African Americans had been enslaved in what became the United States since early in the 17th century. Even so, by the time of the American Revolution and eventual adoption of the new Constitution in 1787, slavery was actually a dying institution. As part of the compromises that allowed the Constitution to be written and adopted, the founders agreed to end the importation of slaves into the United States by 1808.
By 1800 or so, however, African American slavery was once again a thriving institution, especially in the Southern United States. One of the primary reasons for the reinvigoration of slavery was the invention and rapid widespread adoption of the cotton gin. This machine allowed Southern planters to grow a variety of cotton--short staple cotton--that was especially well suited to the climate of the Deep South. The bottle neck in growing this crop had always been the labor needed to remove the seeds from the cotton fibers. But Eli Whitney's gin made it much easier and more economical to do. This fact made cotton production much more profitable and hence very attractive to planters and farmers in the South. Still, growing cotton was very labor intensive and cotton growers needed a large supply of labor to tend the fields. African American slaves supplied this labor.
It is important to remember, however, that not all slaves worked on large cotton plantations. African American slaves also worked in many other types of agriculture, including tobacco, hemp (for rope-making), corn, and livestock. Many slaves also worked in Southern cities, working at a variety of skilled trades as well as common laborers. It was not unusual for slaves working in the cities to put away enough money to buy their freedom. Indeed, Southern cities, as well as many in the North, had large so-called free black populations.
A slave's day usually consisted of long hours of physical labor. For a field hand, the workday usually began before dawn and ended well after sunset, often with a two-hour break for the noon meal. Many free white farmers in the South (and North) also put in very long work-days, but the great difference was they were working for themselves and controlled their own work time. African American slaves had no such control and they worked under constant supervision and the threat of physical punishment by their overseers. Indeed, no matter how kindly a slave owner might have been, the slaves did not possess that which Americans most prizedãtheir freedom.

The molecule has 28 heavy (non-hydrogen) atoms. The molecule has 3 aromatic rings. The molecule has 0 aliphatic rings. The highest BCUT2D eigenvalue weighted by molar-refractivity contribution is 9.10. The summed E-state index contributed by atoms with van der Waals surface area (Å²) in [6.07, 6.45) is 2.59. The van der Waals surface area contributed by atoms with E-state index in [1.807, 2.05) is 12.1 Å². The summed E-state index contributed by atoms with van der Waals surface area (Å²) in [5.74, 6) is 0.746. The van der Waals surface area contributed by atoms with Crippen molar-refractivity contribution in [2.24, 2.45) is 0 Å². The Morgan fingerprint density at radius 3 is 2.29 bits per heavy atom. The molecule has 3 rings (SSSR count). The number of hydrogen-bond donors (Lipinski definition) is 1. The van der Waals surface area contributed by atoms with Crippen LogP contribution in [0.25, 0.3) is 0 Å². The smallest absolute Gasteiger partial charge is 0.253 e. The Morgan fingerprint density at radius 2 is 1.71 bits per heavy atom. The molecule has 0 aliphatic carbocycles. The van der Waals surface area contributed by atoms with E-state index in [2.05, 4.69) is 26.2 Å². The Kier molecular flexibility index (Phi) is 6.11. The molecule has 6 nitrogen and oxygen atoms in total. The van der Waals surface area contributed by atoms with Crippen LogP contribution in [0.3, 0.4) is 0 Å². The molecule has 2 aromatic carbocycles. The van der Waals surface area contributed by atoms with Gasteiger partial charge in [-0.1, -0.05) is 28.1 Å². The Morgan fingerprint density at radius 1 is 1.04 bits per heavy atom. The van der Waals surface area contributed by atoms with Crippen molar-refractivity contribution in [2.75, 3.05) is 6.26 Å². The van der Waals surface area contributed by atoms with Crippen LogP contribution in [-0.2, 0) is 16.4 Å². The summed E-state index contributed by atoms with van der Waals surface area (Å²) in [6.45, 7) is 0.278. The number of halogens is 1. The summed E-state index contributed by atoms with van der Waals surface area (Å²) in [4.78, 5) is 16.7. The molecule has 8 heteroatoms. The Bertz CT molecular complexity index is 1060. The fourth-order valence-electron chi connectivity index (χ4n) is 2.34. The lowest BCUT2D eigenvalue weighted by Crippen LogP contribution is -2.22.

Despite overall harsh conditions and the absence of freedom, slaves were not just powerless victims of their owners and the slave system. Slave families and communities became very important institutions. Slaves on large plantations also lived in a community that extended well beyond the family and in many cases beyond the single plantation or farm. The slave cabins (or "quarters") provided one of the few places where slaves could be more or less free from constant supervision by slave overseers. There the slaves created a vibrant social and cultural life beyond the reach of their masters.
While no rational person would wish to be a slave, the slaves were active agents in their own lives. And though their lives were circumscribed in many significant ways, they sought to make the best of their circumstances. They succeeded to a remarkable extent, a testimonial to the endurance of the human spirit.
When searching American Memory for additional primary sources on this topic, use such terms as slave(s), slavery, plantation(s), and Negro, among others.
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